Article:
Posts tagged with: grameen bank

Connecting CommunitiesA recent report by the United Nations states that out of the world’s seven billion people, six billion have a mobile phone, but only 4.5 billion have a modern toilet. In India, there are almost 900 million cell phone users, but nearly 70 percent of the population doesn’t have access to “proper sanitation.” Jan Eliasson, the UN Deputy Secretary General has called this a “‘silent disaster’ that reflects the extreme poverty and huge inequalities in world today.”

Despite the lack of sanitation, most people are able to afford a mobile phone with a wide range available for [$15] or less and the price of calls reducing from [15c] a minute to [3c] a minute in the last decade.

This report focuses on the negative: the lack of sanitation for those in abject poverty, but it fails to note the extraordinary fact that people living in poverty have access to a device that was, until recently, a luxury item for wealthy Americans. Tim Worstall, a contributor on Forbes.com, addresses this report in a recent article:

It’s possible to be a little cynical about this phones versus thrones number though. Actual flush toilets aren’t in fact the problem. What is the provision of water to flush them and a sewage system to flush them into. Both of which are largely government provided. While mobile phone systems are largely private company provided. Whether you want to call it the lust for profit or the greater efficiency of the private sector, it won’t surprise the more right leaning of us that phones do have a greater market reach than toilets.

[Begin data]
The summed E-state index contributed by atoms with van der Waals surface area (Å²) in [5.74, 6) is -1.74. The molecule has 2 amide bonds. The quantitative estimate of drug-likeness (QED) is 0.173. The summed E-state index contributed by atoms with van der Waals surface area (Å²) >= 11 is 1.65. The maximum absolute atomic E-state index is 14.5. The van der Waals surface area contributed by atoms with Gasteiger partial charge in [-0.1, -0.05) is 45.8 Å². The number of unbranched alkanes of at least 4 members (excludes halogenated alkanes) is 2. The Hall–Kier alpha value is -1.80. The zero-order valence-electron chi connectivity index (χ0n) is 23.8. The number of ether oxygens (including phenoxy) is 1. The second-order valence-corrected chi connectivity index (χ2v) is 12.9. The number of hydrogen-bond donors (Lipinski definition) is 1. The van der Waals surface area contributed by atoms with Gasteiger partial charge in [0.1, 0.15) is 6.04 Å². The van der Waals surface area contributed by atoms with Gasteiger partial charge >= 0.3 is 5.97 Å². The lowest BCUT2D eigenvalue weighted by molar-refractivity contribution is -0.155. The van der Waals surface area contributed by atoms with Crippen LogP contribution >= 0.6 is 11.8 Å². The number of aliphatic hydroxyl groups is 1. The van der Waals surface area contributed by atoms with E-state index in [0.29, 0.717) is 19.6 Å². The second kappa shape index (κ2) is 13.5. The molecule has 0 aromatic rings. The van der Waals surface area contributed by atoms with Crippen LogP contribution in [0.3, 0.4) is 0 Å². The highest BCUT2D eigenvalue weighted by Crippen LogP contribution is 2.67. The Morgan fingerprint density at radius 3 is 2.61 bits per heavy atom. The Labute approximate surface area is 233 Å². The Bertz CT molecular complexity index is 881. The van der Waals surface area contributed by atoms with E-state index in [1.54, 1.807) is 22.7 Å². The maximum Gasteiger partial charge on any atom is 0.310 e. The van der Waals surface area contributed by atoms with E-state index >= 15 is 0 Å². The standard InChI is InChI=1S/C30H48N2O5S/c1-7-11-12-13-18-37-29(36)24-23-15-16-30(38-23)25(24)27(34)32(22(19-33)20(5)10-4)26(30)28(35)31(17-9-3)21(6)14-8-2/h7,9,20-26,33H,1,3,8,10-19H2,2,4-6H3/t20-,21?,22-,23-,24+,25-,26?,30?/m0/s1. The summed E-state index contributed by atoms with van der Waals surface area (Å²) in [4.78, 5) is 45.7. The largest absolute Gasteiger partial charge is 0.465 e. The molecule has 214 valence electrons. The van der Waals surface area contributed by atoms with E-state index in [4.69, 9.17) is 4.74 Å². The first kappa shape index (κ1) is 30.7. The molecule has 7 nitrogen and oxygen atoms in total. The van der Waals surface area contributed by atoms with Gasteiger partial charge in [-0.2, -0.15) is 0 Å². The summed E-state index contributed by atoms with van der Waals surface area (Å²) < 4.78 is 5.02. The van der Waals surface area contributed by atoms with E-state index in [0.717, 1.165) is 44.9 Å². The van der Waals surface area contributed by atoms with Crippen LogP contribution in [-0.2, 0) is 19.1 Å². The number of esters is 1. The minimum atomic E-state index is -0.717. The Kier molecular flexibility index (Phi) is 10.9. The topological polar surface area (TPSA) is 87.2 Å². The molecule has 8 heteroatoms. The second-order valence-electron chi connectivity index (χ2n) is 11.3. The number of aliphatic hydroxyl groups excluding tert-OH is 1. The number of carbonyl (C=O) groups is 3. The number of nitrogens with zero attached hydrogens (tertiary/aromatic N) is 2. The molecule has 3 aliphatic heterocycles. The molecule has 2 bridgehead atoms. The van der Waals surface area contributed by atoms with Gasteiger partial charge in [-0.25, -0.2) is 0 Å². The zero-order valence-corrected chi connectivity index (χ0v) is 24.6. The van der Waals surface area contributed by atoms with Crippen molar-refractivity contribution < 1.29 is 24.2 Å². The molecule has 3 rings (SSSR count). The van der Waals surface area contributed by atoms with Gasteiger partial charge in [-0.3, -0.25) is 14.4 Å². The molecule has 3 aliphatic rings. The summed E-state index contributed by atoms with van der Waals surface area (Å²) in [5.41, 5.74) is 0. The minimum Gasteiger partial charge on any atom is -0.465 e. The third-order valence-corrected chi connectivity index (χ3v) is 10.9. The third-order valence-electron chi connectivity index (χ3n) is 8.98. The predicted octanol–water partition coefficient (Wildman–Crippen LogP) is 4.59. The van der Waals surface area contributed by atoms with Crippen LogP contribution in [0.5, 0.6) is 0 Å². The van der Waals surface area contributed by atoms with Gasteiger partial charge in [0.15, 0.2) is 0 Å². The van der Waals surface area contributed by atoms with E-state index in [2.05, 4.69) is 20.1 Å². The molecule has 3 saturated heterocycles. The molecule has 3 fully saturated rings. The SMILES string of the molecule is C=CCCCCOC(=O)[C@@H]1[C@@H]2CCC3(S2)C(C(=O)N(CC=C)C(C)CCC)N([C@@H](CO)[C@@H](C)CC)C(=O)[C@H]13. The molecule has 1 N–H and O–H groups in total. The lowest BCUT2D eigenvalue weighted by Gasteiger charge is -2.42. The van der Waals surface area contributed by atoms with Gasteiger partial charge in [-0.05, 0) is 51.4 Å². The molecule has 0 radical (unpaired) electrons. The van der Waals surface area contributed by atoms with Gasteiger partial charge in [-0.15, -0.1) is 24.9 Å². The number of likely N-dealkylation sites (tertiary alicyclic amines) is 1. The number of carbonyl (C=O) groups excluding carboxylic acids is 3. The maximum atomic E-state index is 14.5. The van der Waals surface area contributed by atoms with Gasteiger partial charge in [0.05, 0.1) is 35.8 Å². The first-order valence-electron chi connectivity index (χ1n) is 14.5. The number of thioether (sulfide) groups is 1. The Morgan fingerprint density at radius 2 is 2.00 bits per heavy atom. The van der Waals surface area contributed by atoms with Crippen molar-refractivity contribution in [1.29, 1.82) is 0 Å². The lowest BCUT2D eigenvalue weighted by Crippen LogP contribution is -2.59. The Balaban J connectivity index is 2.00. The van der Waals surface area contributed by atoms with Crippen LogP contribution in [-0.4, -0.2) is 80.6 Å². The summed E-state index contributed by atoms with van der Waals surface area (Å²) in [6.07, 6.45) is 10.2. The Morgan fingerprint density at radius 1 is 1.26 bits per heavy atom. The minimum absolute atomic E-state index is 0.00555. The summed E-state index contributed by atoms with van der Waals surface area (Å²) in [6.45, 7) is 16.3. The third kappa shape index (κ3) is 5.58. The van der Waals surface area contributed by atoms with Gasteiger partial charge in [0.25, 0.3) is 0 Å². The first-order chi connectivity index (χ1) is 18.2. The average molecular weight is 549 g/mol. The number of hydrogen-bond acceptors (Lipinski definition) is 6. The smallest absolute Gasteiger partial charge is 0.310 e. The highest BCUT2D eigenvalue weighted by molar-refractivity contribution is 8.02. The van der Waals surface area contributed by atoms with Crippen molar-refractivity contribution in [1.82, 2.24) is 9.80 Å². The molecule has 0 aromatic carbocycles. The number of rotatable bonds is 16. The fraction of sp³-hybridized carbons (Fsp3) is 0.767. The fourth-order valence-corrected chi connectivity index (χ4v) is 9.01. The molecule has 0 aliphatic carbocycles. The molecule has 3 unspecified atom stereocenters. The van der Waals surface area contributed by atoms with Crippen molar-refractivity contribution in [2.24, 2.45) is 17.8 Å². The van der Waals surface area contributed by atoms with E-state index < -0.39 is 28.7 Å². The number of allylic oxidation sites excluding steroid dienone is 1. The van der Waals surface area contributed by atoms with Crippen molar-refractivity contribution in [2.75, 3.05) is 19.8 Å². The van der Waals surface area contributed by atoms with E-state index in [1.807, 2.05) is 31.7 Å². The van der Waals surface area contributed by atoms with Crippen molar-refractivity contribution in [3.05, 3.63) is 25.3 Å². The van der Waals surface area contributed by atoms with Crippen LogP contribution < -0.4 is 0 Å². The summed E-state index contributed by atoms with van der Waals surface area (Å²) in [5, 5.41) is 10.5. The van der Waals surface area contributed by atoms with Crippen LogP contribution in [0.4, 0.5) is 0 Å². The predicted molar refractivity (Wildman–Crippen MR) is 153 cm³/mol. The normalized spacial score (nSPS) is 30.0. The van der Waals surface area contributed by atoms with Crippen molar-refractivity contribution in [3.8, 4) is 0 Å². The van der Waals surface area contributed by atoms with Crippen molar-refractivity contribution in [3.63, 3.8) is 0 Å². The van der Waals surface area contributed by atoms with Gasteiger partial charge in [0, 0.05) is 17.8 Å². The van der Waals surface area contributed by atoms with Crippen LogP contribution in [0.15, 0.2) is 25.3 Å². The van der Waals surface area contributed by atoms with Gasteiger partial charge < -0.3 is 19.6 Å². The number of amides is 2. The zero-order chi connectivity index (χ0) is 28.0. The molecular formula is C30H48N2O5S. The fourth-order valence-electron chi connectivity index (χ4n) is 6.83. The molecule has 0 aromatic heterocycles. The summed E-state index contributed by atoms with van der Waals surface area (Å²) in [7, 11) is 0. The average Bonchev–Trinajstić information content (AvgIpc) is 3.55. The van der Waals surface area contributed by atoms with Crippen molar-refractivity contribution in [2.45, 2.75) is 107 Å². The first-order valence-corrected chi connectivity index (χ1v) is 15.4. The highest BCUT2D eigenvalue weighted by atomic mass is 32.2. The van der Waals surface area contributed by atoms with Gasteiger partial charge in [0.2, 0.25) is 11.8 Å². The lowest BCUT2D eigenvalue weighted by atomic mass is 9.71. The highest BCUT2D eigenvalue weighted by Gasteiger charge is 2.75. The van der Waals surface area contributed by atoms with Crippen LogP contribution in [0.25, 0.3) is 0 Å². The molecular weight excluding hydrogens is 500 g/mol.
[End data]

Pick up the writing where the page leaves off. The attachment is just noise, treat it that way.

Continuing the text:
Andreas Widmer, president of The Carpenter’s Fund in Switzerland, has spoken a great deal about small businesses, aid, and investing in Africa. In an interview with PovertyCure, he explains causes of poverty: (more…)

In awarding the Peace Prize to Muhammad Yunus and the Grameen Bank, the Nobel Committee has focused the world’s attention on the power of “bottom up” economic development. Jennifer Roback Morse reminds us that “the micro-credit movement has helped many of the poor become less poor, and to lift themselves, their families, and their neighbors out of abject poverty.”

Dr. Morse reflects on Yunus’ background as an economics professor, educated at Vanderbilt, teaching in Bangladesh and seeing the abject poverty that afflicted communities near his post. Muhammad Yunus began to reach out and practice his own principles, and started giving loans — not handouts — to people in these communities who he believed had the potential to work themselves out of poverty, given the chance. In conjunction with the Grameen Bank, Yunus has now financed millions of small projects, many of them requiring loans of only $50, and helped many poverty stricken, yet driven, people emerge from their poverty by the work of their own hands.

Read the full commentary here.